Part 2 of "Chance Meetings" is now online. It’s free. You have no excuse.
I went up to Seattle for the weekend to hang out with Christopher McQuain and to see David Bowie perform at the Paramount--a great venue and certainly smaller than anyplace the man generally plays on a full-scale tour. I had seen him on the Area2 tour a couple of summers back, when he was promoting Heathen, and it was fantastic. His career, to my ears, has been on a creative upswing since Outside, each album getting progressively better. That last performance was outdoors, at Washington's amazingly beautiful Gorge amphitheatre, but the Oni gang got really close and were able to witness the man's obvious joy at performing. Unlike his peers who increasingly rely on their own image and end up selling us their pose (Jagger), "reinvent" themselves by regressing (Rod Stewart), or just don’t seem to have a clue (McCartney, Elton John), Bowie manages to remain vital, adapting his sound to match current standards without going for what’s popular (this is the '90s we’re talking about, not the Tommy Stone-'80s). He, instead, looks to the fringe for inspiration, and be it alternative, industrial, techno, or the resurgence in garage rock, he manages to make it his own the way he so masterfully did with glam, soul, and other genres in the '70s.
This was clearly in evidence Sunday night. Playing with a solid sextet, Bowie created a party atmosphere and focused on a big rock sound (though, with acoustic respites like "Days" off the new album or the unparalleled gorgeousness of "Life on Mars?" recast as a piano ballad). Looking svelte in a sleeveless T-shirt, Bowie looked more like a rock star pin-up than he ever did in his youth. And with his voice taking on a mature smoothness to match his body, it's evident that what may have been considered his prime was just the beginning.
The set list was spread across his entire career, with the oldest song being "The Man Who Sold The World" and the most recent being three songs taken off his 2003 album. There were also a lot of covers, including songs by Neil Young and the Pixies, as well as a blistering "White Light/White Heat" and the classic he gave to Mott the Hoople, "All The Young Dudes." And while an encore of "Five Years/Suffragette City/Ziggy Stardust" was about as sublime as one could dream, the quartet from Low--"New Career In A New Town," "Breaking Glass," "Be My Wife," and "Always Crashing in the Same Car"--was beyond my dreams. Low is the first Bowie album I owned (bought, shallowly enough, because its cover appeared on the wall of a Suede promo shot taken in Brett Anderson's bedroom), and so it holds a special spot for me. For him to have gone for the less obvious choices ("Sound and Vision," neither seen nor heard) was a manic pop thrill.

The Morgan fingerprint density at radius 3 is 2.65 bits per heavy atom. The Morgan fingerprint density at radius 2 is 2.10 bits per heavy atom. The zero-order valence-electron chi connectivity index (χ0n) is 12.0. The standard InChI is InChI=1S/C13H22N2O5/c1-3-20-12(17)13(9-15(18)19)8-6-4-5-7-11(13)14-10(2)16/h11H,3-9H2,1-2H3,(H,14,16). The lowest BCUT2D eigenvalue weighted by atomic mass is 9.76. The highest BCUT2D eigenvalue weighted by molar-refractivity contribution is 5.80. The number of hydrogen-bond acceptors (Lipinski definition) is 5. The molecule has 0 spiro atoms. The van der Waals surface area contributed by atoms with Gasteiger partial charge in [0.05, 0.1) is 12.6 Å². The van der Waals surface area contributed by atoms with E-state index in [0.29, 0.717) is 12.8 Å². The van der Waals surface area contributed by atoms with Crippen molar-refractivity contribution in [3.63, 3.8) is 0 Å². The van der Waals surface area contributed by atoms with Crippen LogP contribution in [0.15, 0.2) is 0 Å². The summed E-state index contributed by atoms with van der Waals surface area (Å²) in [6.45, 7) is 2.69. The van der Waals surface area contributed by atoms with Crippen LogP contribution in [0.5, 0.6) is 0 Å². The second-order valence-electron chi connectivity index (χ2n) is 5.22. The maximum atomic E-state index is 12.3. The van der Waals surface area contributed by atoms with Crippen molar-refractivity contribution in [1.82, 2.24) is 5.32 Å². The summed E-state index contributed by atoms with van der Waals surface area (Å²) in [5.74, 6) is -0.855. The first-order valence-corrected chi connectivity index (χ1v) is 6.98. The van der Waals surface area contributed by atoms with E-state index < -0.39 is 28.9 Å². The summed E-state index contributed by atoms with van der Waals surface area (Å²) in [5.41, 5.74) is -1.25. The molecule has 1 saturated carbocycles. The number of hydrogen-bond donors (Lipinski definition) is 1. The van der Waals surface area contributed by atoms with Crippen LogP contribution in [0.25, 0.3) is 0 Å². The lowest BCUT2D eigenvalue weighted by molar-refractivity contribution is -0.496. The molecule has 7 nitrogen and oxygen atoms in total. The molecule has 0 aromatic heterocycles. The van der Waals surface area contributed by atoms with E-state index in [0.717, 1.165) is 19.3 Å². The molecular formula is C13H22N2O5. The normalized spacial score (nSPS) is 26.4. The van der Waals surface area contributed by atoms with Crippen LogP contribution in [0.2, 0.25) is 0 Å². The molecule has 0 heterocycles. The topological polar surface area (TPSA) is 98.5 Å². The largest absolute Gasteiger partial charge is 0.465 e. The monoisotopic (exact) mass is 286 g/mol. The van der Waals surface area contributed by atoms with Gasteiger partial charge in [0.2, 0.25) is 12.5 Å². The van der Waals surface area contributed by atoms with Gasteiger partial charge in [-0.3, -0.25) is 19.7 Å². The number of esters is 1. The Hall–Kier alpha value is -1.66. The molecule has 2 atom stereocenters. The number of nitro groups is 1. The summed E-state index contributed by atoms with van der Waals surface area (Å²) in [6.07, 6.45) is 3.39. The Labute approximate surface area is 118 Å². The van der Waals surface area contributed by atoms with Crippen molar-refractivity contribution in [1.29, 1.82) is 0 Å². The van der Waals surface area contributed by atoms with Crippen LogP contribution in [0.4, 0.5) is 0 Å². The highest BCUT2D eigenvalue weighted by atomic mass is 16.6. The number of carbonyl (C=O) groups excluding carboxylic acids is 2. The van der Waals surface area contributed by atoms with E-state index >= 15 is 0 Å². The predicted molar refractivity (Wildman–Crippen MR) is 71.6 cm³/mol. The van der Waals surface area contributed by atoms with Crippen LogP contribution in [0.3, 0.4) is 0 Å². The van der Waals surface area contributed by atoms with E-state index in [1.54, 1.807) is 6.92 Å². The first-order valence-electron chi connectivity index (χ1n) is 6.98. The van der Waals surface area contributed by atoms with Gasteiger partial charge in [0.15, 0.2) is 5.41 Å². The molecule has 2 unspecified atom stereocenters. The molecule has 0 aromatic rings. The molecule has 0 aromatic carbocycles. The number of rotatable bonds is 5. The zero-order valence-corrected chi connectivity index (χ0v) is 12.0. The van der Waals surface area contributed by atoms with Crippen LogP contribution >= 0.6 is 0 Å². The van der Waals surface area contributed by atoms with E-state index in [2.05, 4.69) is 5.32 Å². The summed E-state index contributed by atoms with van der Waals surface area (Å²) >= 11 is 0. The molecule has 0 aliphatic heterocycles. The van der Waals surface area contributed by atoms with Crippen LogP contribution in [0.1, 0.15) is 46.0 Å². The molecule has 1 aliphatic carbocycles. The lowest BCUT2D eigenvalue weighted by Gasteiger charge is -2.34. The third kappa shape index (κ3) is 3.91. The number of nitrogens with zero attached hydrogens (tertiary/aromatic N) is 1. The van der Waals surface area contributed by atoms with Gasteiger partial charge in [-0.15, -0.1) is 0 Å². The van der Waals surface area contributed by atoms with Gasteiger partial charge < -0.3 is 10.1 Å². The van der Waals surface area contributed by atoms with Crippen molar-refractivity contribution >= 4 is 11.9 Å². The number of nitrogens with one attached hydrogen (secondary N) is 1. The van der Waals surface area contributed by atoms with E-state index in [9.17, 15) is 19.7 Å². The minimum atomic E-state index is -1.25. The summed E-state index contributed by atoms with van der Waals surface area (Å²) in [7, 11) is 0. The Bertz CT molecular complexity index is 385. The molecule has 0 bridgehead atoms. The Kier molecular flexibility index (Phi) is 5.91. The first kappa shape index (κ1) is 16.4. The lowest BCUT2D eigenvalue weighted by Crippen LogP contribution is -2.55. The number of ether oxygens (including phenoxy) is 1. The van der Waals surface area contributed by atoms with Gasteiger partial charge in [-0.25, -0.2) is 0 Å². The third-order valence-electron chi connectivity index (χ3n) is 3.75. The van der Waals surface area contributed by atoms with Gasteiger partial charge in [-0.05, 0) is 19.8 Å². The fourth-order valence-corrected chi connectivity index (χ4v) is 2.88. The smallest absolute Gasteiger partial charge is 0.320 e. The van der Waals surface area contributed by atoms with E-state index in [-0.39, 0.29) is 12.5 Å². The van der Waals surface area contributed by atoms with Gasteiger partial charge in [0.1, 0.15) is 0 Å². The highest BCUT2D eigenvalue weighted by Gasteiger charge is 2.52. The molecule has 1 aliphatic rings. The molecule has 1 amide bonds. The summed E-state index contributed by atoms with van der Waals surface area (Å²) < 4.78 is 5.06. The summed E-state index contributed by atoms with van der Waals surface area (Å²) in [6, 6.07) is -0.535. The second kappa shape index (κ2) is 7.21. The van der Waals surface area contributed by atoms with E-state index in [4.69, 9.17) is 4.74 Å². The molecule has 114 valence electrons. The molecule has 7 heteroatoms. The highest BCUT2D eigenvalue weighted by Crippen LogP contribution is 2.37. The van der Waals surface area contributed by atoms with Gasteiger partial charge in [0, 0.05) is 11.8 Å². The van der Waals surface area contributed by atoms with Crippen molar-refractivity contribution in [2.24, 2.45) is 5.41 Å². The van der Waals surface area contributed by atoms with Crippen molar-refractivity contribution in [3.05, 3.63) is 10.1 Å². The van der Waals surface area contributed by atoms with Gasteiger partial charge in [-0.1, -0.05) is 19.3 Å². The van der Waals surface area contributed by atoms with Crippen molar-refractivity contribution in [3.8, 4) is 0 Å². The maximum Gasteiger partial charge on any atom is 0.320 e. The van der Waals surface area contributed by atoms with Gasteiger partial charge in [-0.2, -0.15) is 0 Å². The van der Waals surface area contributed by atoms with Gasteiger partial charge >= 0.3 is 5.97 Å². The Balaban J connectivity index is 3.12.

People-watching was relatively interesting, also. There was an extremely drunk and/or stoned guy in front of us who kept high-fiving his friends ("Dude, 'Five Years.' 'Fiiiiiive Years'!!!") and raising his hands in the air, rocking around like he was on an imaginary rollercoaster, more than once landing on his ass in the aisle. Two older Doobie Brothers next to me sparked up twice, yet their joints had no odor and they remained stiff as a board the entire night. You have to wonder what really was in those little cigarettes, as they had no effect at all, left no trace that they had ever even been there.
Most interesting to me, though, was the attractive female in the satin, floral-print, strapless dress in front of me—and not for the obvious reason (the phrase "God-given ass" comes to mind, though). No, I was impressed more for the preparedness of the female species. She exited at one point, sporting bare shoulders and ample cleavage, only to return with a much less revealing view and evident support. Two blue straps now rose out of the dress and over her shoulders. Apparently, she had carried a bra with her, perhaps thinking the dress might not be able to withstand the dancing. I know I have shown up for gigs in outfits that later proved somewhat implausible (though, in my case, more restrictive than revealing), and so admired the forethought and practical approach to fashion. I love details like that, they often make for interesting background in writing. And, yes, I am a dirty old man.
(Seriously, ladies, is this a common practice?)
On the train ride to Seattle I finished the Eggers book, A Heartbreaking Work of Staggering Genius. It never veered off the path the way I feared, leading me to believe that the long and contrived preamble was either the author protesting too much, afeared that us common folk may be shocked when the prose took a metafictional divergence, or just overly indulgent in the too-clever side of himself he will deride often throughout the narrative. Either way, it is unnecessary and nearly harmful. I have encountered at least one person who has twice failed in his attempts to penetrate the text and put it down. I assured him that once you get into the novel proper, and get the swing of Eggers's loose voice, it is quite engrossing.
The ending was satisfying without taking the easy route. He lets the more conventional climax pass many pages before the ending he settled on, leaving the reader in a much more complex and less tidy place. While the final thoughts are somewhat conflicted, the narration itself opens up--simultaneously summarizing what has preceded the final passages and moving past them, to a mental state full of possibility, the hopeful moments before the breakthrough.
Current Soundtrack: Relaxed Muscle, A Heavy Nite With...